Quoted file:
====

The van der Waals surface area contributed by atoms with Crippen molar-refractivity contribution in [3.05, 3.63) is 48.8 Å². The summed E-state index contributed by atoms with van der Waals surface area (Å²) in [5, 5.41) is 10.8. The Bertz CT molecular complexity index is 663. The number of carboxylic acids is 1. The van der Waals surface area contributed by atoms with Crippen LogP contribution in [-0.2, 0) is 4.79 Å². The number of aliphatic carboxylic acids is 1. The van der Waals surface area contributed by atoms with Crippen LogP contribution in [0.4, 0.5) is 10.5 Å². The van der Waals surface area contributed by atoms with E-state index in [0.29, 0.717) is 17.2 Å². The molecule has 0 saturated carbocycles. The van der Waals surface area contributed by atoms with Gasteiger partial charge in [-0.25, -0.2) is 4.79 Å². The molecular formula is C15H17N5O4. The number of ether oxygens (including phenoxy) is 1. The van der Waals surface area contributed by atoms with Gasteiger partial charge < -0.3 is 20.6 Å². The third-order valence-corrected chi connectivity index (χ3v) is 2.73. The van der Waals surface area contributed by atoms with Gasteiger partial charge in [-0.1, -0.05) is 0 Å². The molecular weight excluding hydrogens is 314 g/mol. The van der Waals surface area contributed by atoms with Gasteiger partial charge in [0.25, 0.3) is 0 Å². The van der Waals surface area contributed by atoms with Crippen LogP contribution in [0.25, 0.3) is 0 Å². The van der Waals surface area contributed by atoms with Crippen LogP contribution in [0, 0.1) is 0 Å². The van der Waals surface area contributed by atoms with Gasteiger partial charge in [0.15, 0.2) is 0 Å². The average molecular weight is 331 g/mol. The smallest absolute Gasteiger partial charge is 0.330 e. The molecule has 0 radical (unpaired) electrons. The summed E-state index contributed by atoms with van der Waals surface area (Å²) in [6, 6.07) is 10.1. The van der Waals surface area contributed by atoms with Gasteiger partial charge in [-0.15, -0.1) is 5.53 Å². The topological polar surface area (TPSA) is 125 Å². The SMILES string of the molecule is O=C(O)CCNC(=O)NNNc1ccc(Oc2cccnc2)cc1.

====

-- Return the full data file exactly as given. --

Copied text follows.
The van der Waals surface area contributed by atoms with Crippen molar-refractivity contribution in [3.05, 3.63) is 48.8 Å². The summed E-state index contributed by atoms with van der Waals surface area (Å²) in [5, 5.41) is 10.8. The Bertz CT molecular complexity index is 663. The number of carboxylic acids is 1. The van der Waals surface area contributed by atoms with Crippen LogP contribution in [-0.2, 0) is 4.79 Å². The number of aliphatic carboxylic acids is 1. The van der Waals surface area contributed by atoms with Crippen LogP contribution in [0.4, 0.5) is 10.5 Å². The van der Waals surface area contributed by atoms with E-state index in [0.29, 0.717) is 17.2 Å². The molecule has 0 saturated carbocycles. The van der Waals surface area contributed by atoms with Gasteiger partial charge in [-0.25, -0.2) is 4.79 Å². The molecular formula is C15H17N5O4. The number of ether oxygens (including phenoxy) is 1. The van der Waals surface area contributed by atoms with Gasteiger partial charge < -0.3 is 20.6 Å². The third-order valence-corrected chi connectivity index (χ3v) is 2.73. The van der Waals surface area contributed by atoms with Gasteiger partial charge in [-0.1, -0.05) is 0 Å². The molecular weight excluding hydrogens is 314 g/mol. The van der Waals surface area contributed by atoms with Gasteiger partial charge in [0.25, 0.3) is 0 Å². The van der Waals surface area contributed by atoms with Crippen LogP contribution in [0.25, 0.3) is 0 Å². The van der Waals surface area contributed by atoms with Crippen LogP contribution in [0, 0.1) is 0 Å². The van der Waals surface area contributed by atoms with Gasteiger partial charge in [0.15, 0.2) is 0 Å². The average molecular weight is 331 g/mol. The smallest absolute Gasteiger partial charge is 0.330 e. The molecule has 0 radical (unpaired) electrons. The summed E-state index contributed by atoms with van der Waals surface area (Å²) in [6, 6.07) is 10.1. The van der Waals surface area contributed by atoms with Gasteiger partial charge in [-0.15, -0.1) is 5.53 Å². The topological polar surface area (TPSA) is 125 Å². The SMILES string of the molecule is O=C(O)CCNC(=O)NNNc1ccc(Oc2cccnc2)cc1.